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NURSING TIMES.. 1998 Oct 28-Nov 3; 94(43):52-3.While references to sexually transmitted infections (STIs) can be found back as far as biblical times, women have traditionally taken most of the blame for the spread of such diseases. There is no evidence to suggest that men were blamed or stigmatized in the same way as women until the panic over AIDS in the 1980s shifted some of the blame to groups such as gay and bisexual men, IV drug users, and Africans. Throughout history, heterosexual men have escaped blame for STIs. Maybe it is this latter population subgroup which should be targeted in future sexual health promotion programs. This paper reviews the history of blame for STIs dating from the book of Leviticus, in which men with urethral discharge are urged to wash after copulation, to female prostitutes during the past 400 years, and recent groups with the advent of HIV/AIDS.
SEXUAL HEALTH EXCHANGE. 1998; (3):4.Two decades of Family Planning Association of Hong Kong (FPAHK) advocacy of husband-wife communication and cooperation in family planning led Hong Kong's population to finally accept the notion of male responsibility in family planning. Recent surveys have documented high rates of male contraceptive use. The FPAHK established its first clinic to provide men with birth control advice and services in 1960, then set up a vasectomy clinic and installed condom vending machines. Working against prevailing traditional beliefs that childbearing is the exclusive domain of women and that vasectomy harms one's health, the FPAHK began campaigns to motivate men to take a positive and active role in family planning and to correct misinformation on vasectomy. Successful FPAHK efforts to stimulate male support for family planning include the 1977 "Mr. Family Planning" campaign, the 1982 "Family Planning - Male Responsibilities" campaign, and the 1986-87 "Mr. Able" campaign. Although these campaigns ended in the 1980s, men may now be counseled on contraception at 3 of the 8 FPAHK-run birth control clinics.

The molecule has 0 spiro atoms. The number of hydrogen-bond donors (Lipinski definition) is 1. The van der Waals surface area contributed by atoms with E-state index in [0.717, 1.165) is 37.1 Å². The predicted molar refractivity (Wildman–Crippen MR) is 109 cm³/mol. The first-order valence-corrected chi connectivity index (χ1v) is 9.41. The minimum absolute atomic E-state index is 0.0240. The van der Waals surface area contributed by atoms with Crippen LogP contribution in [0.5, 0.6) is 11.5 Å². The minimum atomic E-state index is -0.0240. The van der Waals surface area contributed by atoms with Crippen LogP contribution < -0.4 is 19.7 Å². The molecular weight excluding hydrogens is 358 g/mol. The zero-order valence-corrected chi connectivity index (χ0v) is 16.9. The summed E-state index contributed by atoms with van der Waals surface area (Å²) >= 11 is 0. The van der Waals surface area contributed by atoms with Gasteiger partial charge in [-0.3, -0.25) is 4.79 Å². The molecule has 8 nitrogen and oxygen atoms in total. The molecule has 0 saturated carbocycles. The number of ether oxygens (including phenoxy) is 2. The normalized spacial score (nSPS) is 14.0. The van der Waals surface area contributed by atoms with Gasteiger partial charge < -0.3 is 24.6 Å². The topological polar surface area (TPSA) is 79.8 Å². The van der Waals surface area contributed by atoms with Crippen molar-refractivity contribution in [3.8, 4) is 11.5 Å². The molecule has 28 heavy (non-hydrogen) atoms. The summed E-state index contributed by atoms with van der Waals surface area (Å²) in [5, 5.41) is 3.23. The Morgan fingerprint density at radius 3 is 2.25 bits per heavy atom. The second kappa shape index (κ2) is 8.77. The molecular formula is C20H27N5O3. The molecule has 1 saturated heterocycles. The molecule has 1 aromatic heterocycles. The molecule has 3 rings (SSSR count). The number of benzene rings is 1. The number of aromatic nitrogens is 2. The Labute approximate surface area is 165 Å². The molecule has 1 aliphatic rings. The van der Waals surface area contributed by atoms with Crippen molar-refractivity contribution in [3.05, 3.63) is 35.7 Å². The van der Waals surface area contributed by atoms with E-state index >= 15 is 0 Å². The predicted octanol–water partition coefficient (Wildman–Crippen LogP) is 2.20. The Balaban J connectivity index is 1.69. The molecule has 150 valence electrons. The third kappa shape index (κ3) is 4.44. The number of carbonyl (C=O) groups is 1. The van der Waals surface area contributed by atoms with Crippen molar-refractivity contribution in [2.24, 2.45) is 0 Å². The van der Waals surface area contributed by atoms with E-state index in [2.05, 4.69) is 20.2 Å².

INTERNATIONAL MIGRATION REVIEW. 1998 Summer; 32(2):451-70.In the growing US debate over immigration policy since the 1980s, it is often argued that immigration must be restricted in order to protect Black Americans from competition with newly arrived immigrants. Findings are reported upon Black Americans' attitudes toward immigration policy. An extensive review of more than 50 Black newspapers and magazines, from January 1994 to June 1996, uncovered attitudes both in favor of and against restricting immigration. The majority of articles in the Black press on immigration, however, were nonrestrictionist. The Black political leadership is also against restricting immigration. Furthermore, a review of the 14 most recent national opinion polls on immigration available to the Roper Center for Public Opinion Research as of July 1996 found that while many Blacks favor restricting immigration, all US Blacks should not be characterized as restrictionist, especially when compared with Whites. Historical attitudes among US Blacks dating back to before the abolition of slavery are discussed.